2018 CAUCUS & ASSEMBLY FACTS IMPORTANT DATES:
Precinct Caucuses: March 6, 2016 at 7:00 PM, check in at 6:00 PM Caucus locations
County Assembly: March 17, 2018 at 9:00 AM, check in at 7:30 AM. County Assembly
State Convention & Assembly: Saturday, April 14, 2018 – Coors Event Center CU Boulder, 950 Regent Drive, Boulder, CO. State Convention
FREQUENTLY ASKED QUESTIONS:
How do I register for my precinct caucus: http://caucus.cologop.org
Who is eligible to participate in a precinct caucus?
(1) resident of the precinct for 30 days, (2) registered to vote no later than 29 days before the precinct caucus and affiliated with the Republican Party at least two months as shown on the registration books of the county clerk and recorder or on the records of the Colorado Secretary of State; except that any registered Republican elector who has attained the age of eighteen years within the two month immediately preceding such precinct caucus or who has become naturalized citizen within the two months immediately preceding the precinct caucus: or (3) such other registered Republican electors as may be present and otherwise entitled to participate in the precinct as may be required by law
What happens at a precinct caucus?
Step 1: voting members elect a chair, secretary, teller Step 2: voting members then elect by plurality vote delegate(s) and alternate(s) to attend county assembly or higher assembly (per county party by laws) Step 3: elect by plurality (2) precinct committee people
How do I run for National Delegate?
Complete the National Delegate Intent to Run Form. Form must be submitted (13) days prior to the assembly you intend to run for. Form can be found on the CRC website: www.cologop.org
Who is eligible to be a National Delegate?
Must meet all requirements for precinct caucus, and be elected to attend the State and / or Congressional Conventions as either a delegate or alternate delegate.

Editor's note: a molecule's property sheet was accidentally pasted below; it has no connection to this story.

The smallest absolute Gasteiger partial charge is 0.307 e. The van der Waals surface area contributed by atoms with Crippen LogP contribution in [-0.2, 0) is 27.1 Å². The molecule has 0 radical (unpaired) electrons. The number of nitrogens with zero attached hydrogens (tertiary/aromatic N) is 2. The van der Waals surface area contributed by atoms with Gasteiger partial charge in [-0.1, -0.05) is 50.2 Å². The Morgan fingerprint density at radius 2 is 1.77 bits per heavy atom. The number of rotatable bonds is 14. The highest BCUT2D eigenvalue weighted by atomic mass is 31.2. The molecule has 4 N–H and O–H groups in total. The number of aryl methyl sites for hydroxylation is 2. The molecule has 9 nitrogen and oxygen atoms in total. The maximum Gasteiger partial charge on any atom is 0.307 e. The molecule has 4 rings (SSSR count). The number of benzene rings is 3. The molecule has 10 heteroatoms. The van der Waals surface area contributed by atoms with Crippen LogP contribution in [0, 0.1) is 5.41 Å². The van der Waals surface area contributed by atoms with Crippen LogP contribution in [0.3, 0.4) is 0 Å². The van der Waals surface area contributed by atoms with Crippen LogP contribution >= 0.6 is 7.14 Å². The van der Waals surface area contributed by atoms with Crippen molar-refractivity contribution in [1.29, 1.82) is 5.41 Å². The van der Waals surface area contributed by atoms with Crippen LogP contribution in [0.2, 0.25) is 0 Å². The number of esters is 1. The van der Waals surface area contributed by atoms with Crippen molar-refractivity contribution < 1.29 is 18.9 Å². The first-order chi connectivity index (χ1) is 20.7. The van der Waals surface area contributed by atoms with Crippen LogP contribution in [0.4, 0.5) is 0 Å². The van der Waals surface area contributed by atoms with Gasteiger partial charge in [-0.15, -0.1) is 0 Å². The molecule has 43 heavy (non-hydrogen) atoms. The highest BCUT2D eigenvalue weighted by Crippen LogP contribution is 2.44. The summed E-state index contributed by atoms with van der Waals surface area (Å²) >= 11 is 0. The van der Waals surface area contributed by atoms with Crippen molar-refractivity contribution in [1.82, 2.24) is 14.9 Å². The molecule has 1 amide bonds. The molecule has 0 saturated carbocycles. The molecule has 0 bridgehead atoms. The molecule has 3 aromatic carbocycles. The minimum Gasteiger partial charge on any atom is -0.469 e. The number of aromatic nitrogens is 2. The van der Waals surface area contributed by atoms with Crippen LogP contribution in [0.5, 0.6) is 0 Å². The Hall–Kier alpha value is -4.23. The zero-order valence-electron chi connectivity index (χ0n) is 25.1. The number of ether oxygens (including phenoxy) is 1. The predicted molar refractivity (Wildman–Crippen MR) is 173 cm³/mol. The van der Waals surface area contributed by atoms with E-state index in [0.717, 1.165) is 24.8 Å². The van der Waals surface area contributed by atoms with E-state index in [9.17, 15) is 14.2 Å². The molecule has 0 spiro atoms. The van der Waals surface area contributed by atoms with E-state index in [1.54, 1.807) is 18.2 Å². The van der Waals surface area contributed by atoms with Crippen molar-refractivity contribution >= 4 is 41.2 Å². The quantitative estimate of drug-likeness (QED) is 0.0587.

Here’s what to expect from Colorado’s GOP caucuses
Your neighborhood Republicans are gathering March 6. You should know how to get involved.
Unless you’re a committed cog in the Colorado GOP machine, chances are you’ve never participated in the state’s early voting process. To many, it can be confusing. This presidential year you might be even moreconfused because Republican leaders in Colorado canceled their traditional presidential preference poll at the March 1 precinct caucuses. What’s that mean exactly? We’ll get to that. But one thing it doesn’t mean is that presidential politics won’t play at least some role during the local party get-togethers taking place March 1. And besides, there are a whole bunch of other important local and state elections to worry about.
So if you’re a young Republican, new to Colorado, or are just thinking about participating in your first caucus this year, here’s what you need to know.
So are the March 6, 2016 GOP caucuses important beyond presidential politics?
Oh, yes. And if you want to see steam shoot out the ears of a Republican Party leader in Colorado, try to say otherwise.
The precinct caucuses are about party building, and there’s much to be done at the local level during these neighborhood political gatherings. Registered Republican voters will help select their neighbors to positions of power in the party structure. They’ll help form the state’s Republican organization for the next two years by electing precinct captains, district captains, and other positions on up to convention delegates.
The caucuses are also a place where you can meet candidates for local and state office, and also just get a sense of what’s going on politically.
I’ve been a registered Colorado Republican, but I’ve never participated in this process. What are these ‘precinct caucuses’ happening on March 6?
These are neighborhood events that take place at the homes of local party leaders, or in community centers, schools or churches near where you live. You’ll show up and hear speeches from candidates (or their supporters) for state, local and national office, depending on your location.
Most importantly, though, in most counties caucus-goers will be electing delegates to the next level, which is the county convention. Some counties might take an unofficial straw poll to see where local Republicans stand on the current announced crop of GOP candidates for U.S. Senate. But that’s really a county-by-county thing. Douglas County, for instance, has a tradition of doing straw polls for all statewide elections. Other counties might just stick to the local stuff.
OK, I’m going to the caucuses. How do I know when and where to show up?
You can register at: Caucus registration
So if I’m not a diehard, party-building type, but I’m still a registered Republican and I want to participate, why should I spend time on March 6 to caucus?
Other than that it just might be your duty as a registered voter in a major political party to participate in local elections and make your voice heard about who should represent you and your party?
Well, if you want to nationalize it, if you have a favorite Republican candidate for the Governor’s Race who you want to see nominated by the Republican Party, then you can get in on the ground floor early to find out who of your local potential delegates are also in your corner. And, most importantly, you yourself can run to become a delegate.